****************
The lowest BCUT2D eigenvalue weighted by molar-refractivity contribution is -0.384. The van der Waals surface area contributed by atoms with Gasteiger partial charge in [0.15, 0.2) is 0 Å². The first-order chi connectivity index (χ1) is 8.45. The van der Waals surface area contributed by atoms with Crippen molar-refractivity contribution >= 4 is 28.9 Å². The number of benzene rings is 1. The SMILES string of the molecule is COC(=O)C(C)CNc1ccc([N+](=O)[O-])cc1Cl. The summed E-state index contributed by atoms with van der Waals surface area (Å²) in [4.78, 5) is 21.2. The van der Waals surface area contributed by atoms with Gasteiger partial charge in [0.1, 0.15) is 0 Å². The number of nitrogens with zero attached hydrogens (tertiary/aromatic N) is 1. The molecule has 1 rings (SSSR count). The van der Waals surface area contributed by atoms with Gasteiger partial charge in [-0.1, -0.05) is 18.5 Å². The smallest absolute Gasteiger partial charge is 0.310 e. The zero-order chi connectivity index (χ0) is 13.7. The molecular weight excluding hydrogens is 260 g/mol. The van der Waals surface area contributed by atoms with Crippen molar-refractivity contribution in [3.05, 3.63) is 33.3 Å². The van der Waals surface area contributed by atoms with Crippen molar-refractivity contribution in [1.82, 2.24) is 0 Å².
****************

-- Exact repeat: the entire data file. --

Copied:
The lowest BCUT2D eigenvalue weighted by molar-refractivity contribution is -0.384. The van der Waals surface area contributed by atoms with Gasteiger partial charge in [0.15, 0.2) is 0 Å². The first-order chi connectivity index (χ1) is 8.45. The van der Waals surface area contributed by atoms with Crippen molar-refractivity contribution >= 4 is 28.9 Å². The number of benzene rings is 1. The SMILES string of the molecule is COC(=O)C(C)CNc1ccc([N+](=O)[O-])cc1Cl. The summed E-state index contributed by atoms with van der Waals surface area (Å²) in [4.78, 5) is 21.2. The van der Waals surface area contributed by atoms with Gasteiger partial charge in [0.1, 0.15) is 0 Å². The number of nitrogens with zero attached hydrogens (tertiary/aromatic N) is 1. The molecule has 1 rings (SSSR count). The van der Waals surface area contributed by atoms with Gasteiger partial charge in [-0.1, -0.05) is 18.5 Å². The smallest absolute Gasteiger partial charge is 0.310 e. The zero-order chi connectivity index (χ0) is 13.7. The molecular weight excluding hydrogens is 260 g/mol. The van der Waals surface area contributed by atoms with Crippen molar-refractivity contribution in [3.05, 3.63) is 33.3 Å². The van der Waals surface area contributed by atoms with Crippen molar-refractivity contribution in [1.82, 2.24) is 0 Å².